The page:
PLEASE HELP: How to do last will and testament in the Philippines if the testator is illiterate???

Posted by Fitz Villafuerte under General Information on August 6, 2013

Hello Sir Fitz, I am new here and I badly need your advise please. I wanted to send you an email but you mentioned that it’s better to ask questions here. I came across your blog > How To Write a Last Will and Testament: Basic Facts and Sample Template. My grandmother (my father’s mom) is now 92 years old and of course we are worried that if the time comes that she has to leave this world (which we hope not anytime soon because we love her so dearly), our relatives would start a dipute in the land she owns where our house is currently situated. My father is the only child (he was adapted when he was still a little baby) and so he is the only heir for the part of my granmother. As we don’t trust our relatives, someone advised our family to do a will before any unfortunate things happen. On your blog you mentioned that wills should be written, but my grandmother is illiterate. She cannot read and write (you know like some of those who were born during the Japanese empire in the philippines). How do we start the process of making a last will and testament? Can we ask help from PAO? Can we (grandchildren) serve as the witnesses? I am not exactly sure if you’re a lawyer, but your advise on this matter will be highly appreciated. Looking forward to your answers. Thank you and more power :)..

 

P.S: how can I change my nickname here??




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3 Responses to “PLEASE HELP: How to do last will and testament in the Philippines if the testator is illiterate???”

  1. Fitz says:

    Hi. A friend of mine asked me to post this:

    For the readers to have a perspective on the subject, allow me to lay down the essential vis-à-vis the questioned submitted. Under the Civil Code, a Will may be classified as either Notarial or Holographic.

    A Notarial Will is one which is executed in accordance with the formalities prescribed by Arts.804 to 808 of the Civil Code. In other words, it is a Written Will, and properly acknowledged.

    While a Holographic Will, is also a written Will which must be entirely Written by the testator, dated, and signed by the hand of the testator himself, without the necessity of a witness.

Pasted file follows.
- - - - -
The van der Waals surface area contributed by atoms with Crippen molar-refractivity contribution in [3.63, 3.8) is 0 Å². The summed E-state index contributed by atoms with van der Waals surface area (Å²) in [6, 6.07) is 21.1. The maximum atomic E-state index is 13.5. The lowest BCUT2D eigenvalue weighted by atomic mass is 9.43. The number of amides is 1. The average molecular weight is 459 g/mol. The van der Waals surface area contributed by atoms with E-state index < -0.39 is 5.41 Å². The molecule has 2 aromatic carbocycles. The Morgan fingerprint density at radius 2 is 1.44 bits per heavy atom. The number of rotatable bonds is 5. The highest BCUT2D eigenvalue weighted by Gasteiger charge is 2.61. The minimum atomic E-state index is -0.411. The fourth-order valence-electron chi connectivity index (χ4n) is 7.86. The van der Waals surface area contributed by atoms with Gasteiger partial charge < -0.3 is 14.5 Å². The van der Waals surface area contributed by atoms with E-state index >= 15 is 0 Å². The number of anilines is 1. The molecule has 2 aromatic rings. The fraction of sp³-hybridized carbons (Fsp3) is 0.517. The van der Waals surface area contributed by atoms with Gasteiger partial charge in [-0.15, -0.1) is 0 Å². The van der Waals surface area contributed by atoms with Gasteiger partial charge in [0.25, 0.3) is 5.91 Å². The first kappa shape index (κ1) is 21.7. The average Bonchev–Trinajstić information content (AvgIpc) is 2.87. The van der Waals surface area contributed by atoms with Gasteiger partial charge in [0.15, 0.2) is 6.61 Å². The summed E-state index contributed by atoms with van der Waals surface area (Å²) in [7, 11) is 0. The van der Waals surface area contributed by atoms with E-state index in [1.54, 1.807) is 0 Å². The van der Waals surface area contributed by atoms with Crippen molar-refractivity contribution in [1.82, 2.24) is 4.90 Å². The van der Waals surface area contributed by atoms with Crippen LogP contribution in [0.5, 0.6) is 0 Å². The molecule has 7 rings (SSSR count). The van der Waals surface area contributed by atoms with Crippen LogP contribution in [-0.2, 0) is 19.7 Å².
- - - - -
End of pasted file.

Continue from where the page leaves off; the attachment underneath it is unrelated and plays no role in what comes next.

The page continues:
Going back to our main discussion/query, the best and only option for an illiterate Testator in disposing his/her estate is to make a Notarial Will. Note that a lawyer can do and make a Notarial Will.

    I will give some sort of glimpse on the how this will be possible run down:

    “where the testator does not know how, or is unable for any reason to sign the will himself, it shall be signed in the following manner: Pedro Penduko, by the testator, Juan dela Cruz.”

    “By the testator, Pedro Penduko, Juan dela Cruz”

    Nevertheless, this formula which has been suggested by the Supreme Court , does not necessarily mean that other forms may not be used.

    Further, I endeavored to state this for elucidation and in as much clarity of voice to be understood; I dived down the vast repository of Philippine Jurisprudence which only issue to get from: What constitutes a Signature? In a case of Balonan v. Abellana, 109 SCRA 359, Supreme Court decreed that Art. 805 require, among others, that the testator himself must sign the Will, or if he cannot do so, the testator’s name must be Written by some other person in his presence and by his express direction.

    Simply put, a complete signature is not essential to the validity of a will. Perhaps to provide for greater authenticity, what should be found at the end of the will is the testator’s customary signature. However, since the law does not require his full signature, the initials or even a thump mark by the testator may be deemed sufficient to comply with this requirement. A thumb mark at the end of the Will may be considered as a valid signature especially when a testator cannot affix his signature due to some reason of either medical as paralysis or he/she does not know how to write.

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